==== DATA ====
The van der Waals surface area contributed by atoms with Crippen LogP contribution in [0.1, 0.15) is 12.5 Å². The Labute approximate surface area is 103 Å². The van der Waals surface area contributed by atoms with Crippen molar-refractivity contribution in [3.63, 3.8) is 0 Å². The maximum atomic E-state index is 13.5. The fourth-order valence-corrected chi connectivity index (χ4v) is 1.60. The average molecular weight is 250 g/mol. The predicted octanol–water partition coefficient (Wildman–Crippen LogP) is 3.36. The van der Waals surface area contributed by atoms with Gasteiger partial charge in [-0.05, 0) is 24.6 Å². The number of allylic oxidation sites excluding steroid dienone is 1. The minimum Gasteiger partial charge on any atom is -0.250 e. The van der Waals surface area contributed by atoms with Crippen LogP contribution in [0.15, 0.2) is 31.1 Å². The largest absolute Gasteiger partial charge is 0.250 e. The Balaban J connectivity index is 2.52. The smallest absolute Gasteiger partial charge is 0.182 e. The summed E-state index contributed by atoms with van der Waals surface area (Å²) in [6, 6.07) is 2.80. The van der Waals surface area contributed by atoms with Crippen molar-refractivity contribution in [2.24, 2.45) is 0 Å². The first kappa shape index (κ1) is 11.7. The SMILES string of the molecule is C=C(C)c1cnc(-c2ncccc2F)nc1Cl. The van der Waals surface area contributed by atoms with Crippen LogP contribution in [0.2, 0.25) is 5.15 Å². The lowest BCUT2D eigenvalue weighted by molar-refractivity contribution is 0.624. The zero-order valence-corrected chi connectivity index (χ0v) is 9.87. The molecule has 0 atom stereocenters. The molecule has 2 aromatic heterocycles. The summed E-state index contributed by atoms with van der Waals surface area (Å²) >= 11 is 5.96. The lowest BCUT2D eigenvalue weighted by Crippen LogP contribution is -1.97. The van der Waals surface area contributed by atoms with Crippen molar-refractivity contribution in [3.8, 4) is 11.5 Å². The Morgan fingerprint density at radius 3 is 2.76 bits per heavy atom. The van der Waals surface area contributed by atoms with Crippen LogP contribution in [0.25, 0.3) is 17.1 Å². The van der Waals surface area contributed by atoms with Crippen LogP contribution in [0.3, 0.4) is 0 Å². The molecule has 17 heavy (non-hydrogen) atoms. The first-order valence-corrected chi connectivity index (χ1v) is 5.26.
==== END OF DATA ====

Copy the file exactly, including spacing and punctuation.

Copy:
The van der Waals surface area contributed by atoms with Crippen LogP contribution in [0.1, 0.15) is 12.5 Å². The Labute approximate surface area is 103 Å². The van der Waals surface area contributed by atoms with Crippen molar-refractivity contribution in [3.63, 3.8) is 0 Å². The maximum atomic E-state index is 13.5. The fourth-order valence-corrected chi connectivity index (χ4v) is 1.60. The average molecular weight is 250 g/mol. The predicted octanol–water partition coefficient (Wildman–Crippen LogP) is 3.36. The van der Waals surface area contributed by atoms with Gasteiger partial charge in [-0.05, 0) is 24.6 Å². The number of allylic oxidation sites excluding steroid dienone is 1. The minimum Gasteiger partial charge on any atom is -0.250 e. The van der Waals surface area contributed by atoms with Crippen LogP contribution in [0.15, 0.2) is 31.1 Å². The largest absolute Gasteiger partial charge is 0.250 e. The Balaban J connectivity index is 2.52. The smallest absolute Gasteiger partial charge is 0.182 e. The summed E-state index contributed by atoms with van der Waals surface area (Å²) in [6, 6.07) is 2.80. The van der Waals surface area contributed by atoms with Crippen molar-refractivity contribution in [2.24, 2.45) is 0 Å². The first kappa shape index (κ1) is 11.7. The SMILES string of the molecule is C=C(C)c1cnc(-c2ncccc2F)nc1Cl. The van der Waals surface area contributed by atoms with Crippen LogP contribution in [0.2, 0.25) is 5.15 Å². The lowest BCUT2D eigenvalue weighted by molar-refractivity contribution is 0.624. The zero-order valence-corrected chi connectivity index (χ0v) is 9.87. The molecule has 0 atom stereocenters. The molecule has 2 aromatic heterocycles. The summed E-state index contributed by atoms with van der Waals surface area (Å²) >= 11 is 5.96. The lowest BCUT2D eigenvalue weighted by Crippen LogP contribution is -1.97. The van der Waals surface area contributed by atoms with Crippen molar-refractivity contribution in [3.8, 4) is 11.5 Å². The Morgan fingerprint density at radius 3 is 2.76 bits per heavy atom. The van der Waals surface area contributed by atoms with Crippen LogP contribution in [0.25, 0.3) is 17.1 Å². The van der Waals surface area contributed by atoms with Crippen LogP contribution in [0.3, 0.4) is 0 Å². The molecule has 17 heavy (non-hydrogen) atoms. The first-order valence-corrected chi connectivity index (χ1v) is 5.26.